It turns out this magic number is the result of a Japanese study dating back to 1965 — and it's stuck with us ever since (well, sort of). This study looked at how physical activity (or, inactivity in this case) corresponded to health in older women. The study found that many older women were fairly sedentary (averaging only 2,500 steps per day), and that taking closer to 5,000 steps per day reduced a woman's risk of death by almost half. This risk was further reduced by stepping even more — beyond 5,000 steps, but leveling off around 7,500.
So how did we end up with a 10,000-step goal instead of what sounds like should've been a 7,500 one? The thought is that 10,000 steps is just easier to remember, making for a simpler message to market.
Is tracking your activity really as simple as counting your steps?
Before we dive into how we should be tracking our activity, we need to level-set. What does "physical activity" mean exactly?
"There's light physical activity, which includes any movement you make — from getting up to fill a glass with water to stretching for a coffee mug stored on the top shelf. Then, there's exercise, a subcategory of physical activity that's more intense or strenuous," explains Holliday. "Both have benefits, and it's important to be sure you're getting plenty of each."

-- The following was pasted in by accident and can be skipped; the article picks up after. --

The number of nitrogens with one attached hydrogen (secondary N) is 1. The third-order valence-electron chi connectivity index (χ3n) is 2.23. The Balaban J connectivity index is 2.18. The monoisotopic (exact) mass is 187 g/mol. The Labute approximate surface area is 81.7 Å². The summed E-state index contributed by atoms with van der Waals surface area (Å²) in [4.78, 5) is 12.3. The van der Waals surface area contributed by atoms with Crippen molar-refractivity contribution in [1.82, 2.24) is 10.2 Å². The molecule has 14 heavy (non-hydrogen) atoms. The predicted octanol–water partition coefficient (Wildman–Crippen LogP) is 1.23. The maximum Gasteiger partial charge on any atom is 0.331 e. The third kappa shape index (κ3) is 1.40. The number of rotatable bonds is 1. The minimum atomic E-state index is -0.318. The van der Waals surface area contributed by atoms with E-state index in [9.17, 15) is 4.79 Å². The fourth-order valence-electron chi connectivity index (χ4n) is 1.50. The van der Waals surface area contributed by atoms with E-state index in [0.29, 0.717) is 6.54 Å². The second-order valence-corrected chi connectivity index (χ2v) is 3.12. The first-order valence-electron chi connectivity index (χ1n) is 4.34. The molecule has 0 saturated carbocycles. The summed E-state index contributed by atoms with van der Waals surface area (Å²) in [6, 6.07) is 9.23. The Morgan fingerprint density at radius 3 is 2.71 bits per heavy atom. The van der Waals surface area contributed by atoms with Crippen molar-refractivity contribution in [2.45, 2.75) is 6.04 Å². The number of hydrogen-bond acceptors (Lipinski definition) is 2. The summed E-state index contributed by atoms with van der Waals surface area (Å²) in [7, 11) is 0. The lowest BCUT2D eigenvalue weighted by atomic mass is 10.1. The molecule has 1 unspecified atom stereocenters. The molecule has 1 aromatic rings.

Our bodies aren't meant to sit all day, but — through no fault of our own — a lot of our daily routines are sitting-centric. We sit in our cars, we sit at our desks, we sit on the couch after a long day at work — all of this sitting can add up to a lot of idle time where we're just flat-out inactive.
"When you're sitting all day, your body tenses up in ways that it shouldn't. Standing up and moving around helps relieve this tension and gets your blood flowing," says Holliday. "I recommend devoting at least 10 minutes throughout the day to being physically active — whether that means stretching, marching in place or taking a lap around your office or home."